BA: You have been in the pharmaceutical industry for years, and I think you will agree a major problem in drug discovery is developing the screens you need. We don’t have very good animal models here. We usually try to impair the animals and then restore them, but those aren’t very good model systems. But maybe there are ways of doing human testing that are relatively safe. I think that an impetus for all of this is going to come from human brain imaging. For example, fMRI is minimally harmful, if at all, and my prediction is we are going to find some drugs that have unexpected actions or some substance that will affect the regional distribution of brain metabolism or blood flow. Then investigators will go back and perform the relevant neuropsychological testing. It’s going to come out of that collaboration, not neuropsychology alone.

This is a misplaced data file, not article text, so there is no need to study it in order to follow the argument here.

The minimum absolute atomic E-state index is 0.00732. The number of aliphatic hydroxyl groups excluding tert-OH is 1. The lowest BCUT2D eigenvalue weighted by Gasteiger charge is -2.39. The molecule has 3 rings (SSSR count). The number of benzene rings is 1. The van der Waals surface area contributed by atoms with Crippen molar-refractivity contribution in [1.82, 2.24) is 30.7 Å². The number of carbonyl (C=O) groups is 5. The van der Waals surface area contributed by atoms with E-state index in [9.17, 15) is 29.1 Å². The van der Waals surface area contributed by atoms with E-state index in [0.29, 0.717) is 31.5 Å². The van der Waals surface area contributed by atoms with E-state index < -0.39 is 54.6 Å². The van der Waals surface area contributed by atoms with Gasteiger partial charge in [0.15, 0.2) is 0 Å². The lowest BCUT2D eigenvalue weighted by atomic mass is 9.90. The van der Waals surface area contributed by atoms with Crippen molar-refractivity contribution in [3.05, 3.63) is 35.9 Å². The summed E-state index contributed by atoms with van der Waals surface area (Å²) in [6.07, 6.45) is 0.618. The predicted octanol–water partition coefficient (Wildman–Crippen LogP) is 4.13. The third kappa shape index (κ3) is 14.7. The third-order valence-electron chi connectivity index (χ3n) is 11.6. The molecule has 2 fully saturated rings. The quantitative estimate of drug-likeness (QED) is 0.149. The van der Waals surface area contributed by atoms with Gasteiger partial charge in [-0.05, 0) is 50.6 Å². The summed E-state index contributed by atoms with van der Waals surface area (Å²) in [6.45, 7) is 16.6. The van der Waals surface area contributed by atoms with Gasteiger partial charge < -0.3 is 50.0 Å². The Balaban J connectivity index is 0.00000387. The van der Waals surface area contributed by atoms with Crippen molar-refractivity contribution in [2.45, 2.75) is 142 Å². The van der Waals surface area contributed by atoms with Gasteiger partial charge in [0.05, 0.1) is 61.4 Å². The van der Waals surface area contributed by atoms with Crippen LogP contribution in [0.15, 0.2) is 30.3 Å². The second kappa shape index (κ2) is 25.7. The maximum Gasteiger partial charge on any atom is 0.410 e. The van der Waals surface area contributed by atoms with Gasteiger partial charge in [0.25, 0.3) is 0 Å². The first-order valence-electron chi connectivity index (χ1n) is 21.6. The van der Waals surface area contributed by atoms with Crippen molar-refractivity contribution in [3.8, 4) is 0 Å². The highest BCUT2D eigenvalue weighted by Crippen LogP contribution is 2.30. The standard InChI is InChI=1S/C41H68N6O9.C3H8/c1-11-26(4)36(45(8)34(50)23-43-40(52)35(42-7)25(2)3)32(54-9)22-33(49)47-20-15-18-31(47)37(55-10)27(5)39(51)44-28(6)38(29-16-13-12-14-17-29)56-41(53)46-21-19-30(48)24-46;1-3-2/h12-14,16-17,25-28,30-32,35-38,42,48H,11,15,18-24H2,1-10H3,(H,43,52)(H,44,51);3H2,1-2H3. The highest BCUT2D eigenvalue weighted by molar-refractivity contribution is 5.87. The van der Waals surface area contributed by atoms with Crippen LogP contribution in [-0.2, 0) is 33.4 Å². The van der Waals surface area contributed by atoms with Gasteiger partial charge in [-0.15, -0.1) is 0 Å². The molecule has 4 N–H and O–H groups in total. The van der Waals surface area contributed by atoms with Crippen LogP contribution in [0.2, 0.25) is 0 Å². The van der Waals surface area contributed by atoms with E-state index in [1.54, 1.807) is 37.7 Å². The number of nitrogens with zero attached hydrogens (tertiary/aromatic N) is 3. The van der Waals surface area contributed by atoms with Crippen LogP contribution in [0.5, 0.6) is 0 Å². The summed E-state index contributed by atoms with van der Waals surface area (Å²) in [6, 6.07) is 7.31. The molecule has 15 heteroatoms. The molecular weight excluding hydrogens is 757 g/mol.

LC: Isn’t that interesting? Getting back to the future what are some of your grad students working on?
BA: I mentioned we were looking for handles; with collaborators at Michigan we have cloned a protein that is turned on in regeneration. We had a paper in the Proceedings of the National Academy of Sciences (PNAS) a few weeks ago, and are busy finding out if our finding is a correlate of regeneration or an epiphenomenon. What is it this particular protein does? What is its role in regeneration? At the same time, I have a technician working on a Pavlovian classical conditioning paradigm.
LC: In what animal?
BA: In the zebrafish. And that ain’t easy but I think its working. They are very tiny. Eventually, it will all come together. As we were discussing before this interview, I recently stepped down from being director of the institute for 12 years, so I have more time to do all this.
LC: You’ve been at Michigan for 35 years?
BA: Yes. I’ve also been interested in noninvasive imaging, and some of my former students are now doing that.
LC: For this critical and important research, what is the probability of financial support? Is there concern for the future?